P1.15 The underlying synoptic scale variability of the Amundsen - Bellingshausen Seas low

Monday, 2 May 2011
Rooftop Ballroom (15th Floor) (Omni Parker House )
Ryan A. Langen, Ohio University, Athens, OH; and R. L. Fogt and A. J. Wovrosh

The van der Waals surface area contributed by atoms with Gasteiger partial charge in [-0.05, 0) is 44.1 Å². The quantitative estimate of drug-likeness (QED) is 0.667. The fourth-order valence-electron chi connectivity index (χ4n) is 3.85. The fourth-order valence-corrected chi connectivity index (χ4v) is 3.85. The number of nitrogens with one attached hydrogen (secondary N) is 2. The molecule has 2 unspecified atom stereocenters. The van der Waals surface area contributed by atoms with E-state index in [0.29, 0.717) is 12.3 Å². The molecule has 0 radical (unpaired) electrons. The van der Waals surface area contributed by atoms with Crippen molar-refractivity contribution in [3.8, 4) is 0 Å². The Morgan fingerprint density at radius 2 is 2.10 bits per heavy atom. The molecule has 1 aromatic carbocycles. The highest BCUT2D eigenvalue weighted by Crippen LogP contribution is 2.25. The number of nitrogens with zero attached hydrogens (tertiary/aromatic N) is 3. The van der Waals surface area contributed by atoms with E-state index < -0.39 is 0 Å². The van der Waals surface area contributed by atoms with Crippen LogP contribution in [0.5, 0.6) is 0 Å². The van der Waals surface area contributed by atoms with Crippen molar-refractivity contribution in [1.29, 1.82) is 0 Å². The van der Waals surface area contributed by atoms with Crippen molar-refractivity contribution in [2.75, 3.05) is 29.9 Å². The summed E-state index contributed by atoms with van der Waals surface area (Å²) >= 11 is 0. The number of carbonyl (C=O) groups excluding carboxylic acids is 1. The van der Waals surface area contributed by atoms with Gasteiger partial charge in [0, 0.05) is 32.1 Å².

Dramatic warming along the coast of West Antarctica has demonstrated the need for analysis on atmospheric causal mechanisms in this region. This warming trend in the region is likely a reflection of the Amundsen – Bellingshausen Seas Low (ABSL; 45°S - 75°S, 180° - 60°W). The variability of the ABSL is still virtually undiscovered, especially the connection to the underlying synoptic-scale variability. Individual cyclones are analyzed in the region using the University of Melbourne automated cyclone tracking scheme in three atmospheric reanalysis datasets. We find little change in total cyclone activity in the region in all three datasets. Cyclones are observed more frequently in the Ross Sea, despite the fact the climatological ABSL is stronger east of this during much of the year. Their central pressures reflect the large-scale variations in pressure. We also note an increase in total cyclone counts and an overall increase in the intensity of the cyclones in the region of the ABSL. Unfortunately, remarkably large differences in terms of individual cyclones exist between the datasets, making it hard to understand the true underlying variability. Future research will analyze other cyclone statistical parameters to provide a stronger understanding between synoptic scale and more long-term scales in this region. Understanding of the variability of the ABSL will provide more critical connections between local impacts and the Antarctic climate as a whole.
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